Following the rockfall, Egyptian slum dwellers have little more than hope
A deadly rock slide last fall left many survivors unable to reclaim even the most meager of livelihoods.
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"The government plan to remove the slums has been almost as random and haphazard as the slums themselves," he says, noting that most resettled Duweiqa residents lived on the streets in the days after the disaster.Skip to next paragraph
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Mr. Helw says the socialist regime of Gamal Abdel Nasser in the 1950s and '60s saw housing as a right owed to all Egyptians. Today, he says, "the government sees housing as a sellable commodity."
"The way the resettlement process is done is extremely chaotic and the municipality employees who inspect houses to see if residents are eligible for resettlement have no criteria to work by," he says. "They make their decisions totally arbitrarily."
Awaiting safe shelter
Some have not been able to secure resettlement at all, but are caught in web of corrupt local officials, confusing land-holding practices, and callous landlords, say housing advocates and residents.
The Egyptian Center for Housing Rights has filed a raft of lawsuits on behalf of Duweiqa residents, including one that demands resettlement for 85 families who remain homeless months after the slide.
Radi Badry lost his home in the landslide and was not resettled. He continues to live in small rooms made from plywood, mud brick, cardboard, and scrap metal that sits less than 30 yards from the rock face, part of which fell last fall.
Like many of his neighbors, his walls cracked in the slide. Unable to afford proper repairs he has stuffed them with garbage from the landfill next door. In a child's bedroom, a tree branch holds up the ceiling. "What else can I do?" He says. "If I don't do anything the house will fall in on us."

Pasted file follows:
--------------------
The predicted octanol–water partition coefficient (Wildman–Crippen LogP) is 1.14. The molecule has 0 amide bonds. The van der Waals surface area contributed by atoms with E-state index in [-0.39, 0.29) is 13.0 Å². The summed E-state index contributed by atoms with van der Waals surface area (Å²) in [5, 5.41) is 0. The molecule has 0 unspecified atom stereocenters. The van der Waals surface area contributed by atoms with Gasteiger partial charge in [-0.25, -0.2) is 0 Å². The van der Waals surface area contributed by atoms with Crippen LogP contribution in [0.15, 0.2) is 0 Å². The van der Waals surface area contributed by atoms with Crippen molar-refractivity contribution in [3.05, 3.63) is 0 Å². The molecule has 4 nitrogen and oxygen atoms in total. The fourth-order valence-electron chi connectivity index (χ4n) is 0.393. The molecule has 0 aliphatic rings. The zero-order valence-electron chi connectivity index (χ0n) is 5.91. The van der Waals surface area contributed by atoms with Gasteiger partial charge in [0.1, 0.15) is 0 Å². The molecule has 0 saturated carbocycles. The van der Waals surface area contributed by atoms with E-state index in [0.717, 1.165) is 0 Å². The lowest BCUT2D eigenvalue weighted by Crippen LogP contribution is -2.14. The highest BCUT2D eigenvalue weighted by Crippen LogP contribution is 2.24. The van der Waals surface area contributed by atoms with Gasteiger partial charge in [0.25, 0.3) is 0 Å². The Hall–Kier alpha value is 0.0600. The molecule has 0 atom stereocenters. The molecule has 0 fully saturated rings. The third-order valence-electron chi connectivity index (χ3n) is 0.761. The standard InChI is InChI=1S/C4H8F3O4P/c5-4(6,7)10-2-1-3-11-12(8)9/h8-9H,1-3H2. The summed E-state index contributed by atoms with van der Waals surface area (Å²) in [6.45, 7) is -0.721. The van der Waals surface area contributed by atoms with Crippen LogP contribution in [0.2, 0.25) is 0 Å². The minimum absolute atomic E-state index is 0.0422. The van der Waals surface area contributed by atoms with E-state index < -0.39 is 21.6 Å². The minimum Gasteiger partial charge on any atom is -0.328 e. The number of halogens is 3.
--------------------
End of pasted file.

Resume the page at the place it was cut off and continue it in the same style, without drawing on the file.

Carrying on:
Local officials say the street has not been resettled because they are overworked. Eventually, they say, Tayaran Street will be cleared, too. "Resettlement will happen, there is no way around it," says Adel Abbas, the secretary general of the municipality of Mansheyet Nasr.
But Helw says that in some areas of Duweiqa, like Tayaran Street, people with wasta – connections to the local government or police – claimed large swaths of public land and have rented out homes on them. Now residents want to leave, but their landlords do not want to let them go.
"These landowners have a lot of influence with the municipality and the police because they have paid a lot of money," says Helw. "You can see that in how the home demolitions stop very abruptly in their area, because they are known to have a lot of wasta."
Abbas, the municipal official, denies that landlords are involved in resettlement. He insists that everyone whose home was damaged is eligible for resettlement.
Under Egyptian law any impoverished person can move to the Suzanne Mubarak Residences for $178. In response to pressure over the slow pace of resettlement, Helw says the municipality is recording the backlog of resettlements as people from outside the neighborhood.
Last winter, while walking on Tayaran Street one day, Mohsen Sabry Bayoumi climbed over piles of rubble under the cliff where his neighbors homes once stood. He does not understand why the government will not move them. "We all live under one mountain, so why is the government treating us differently?" He asks. "If one part of it has collapsed, it is only a matter of time before the rest of it collapses, too. God save us. What are we supposed to do?"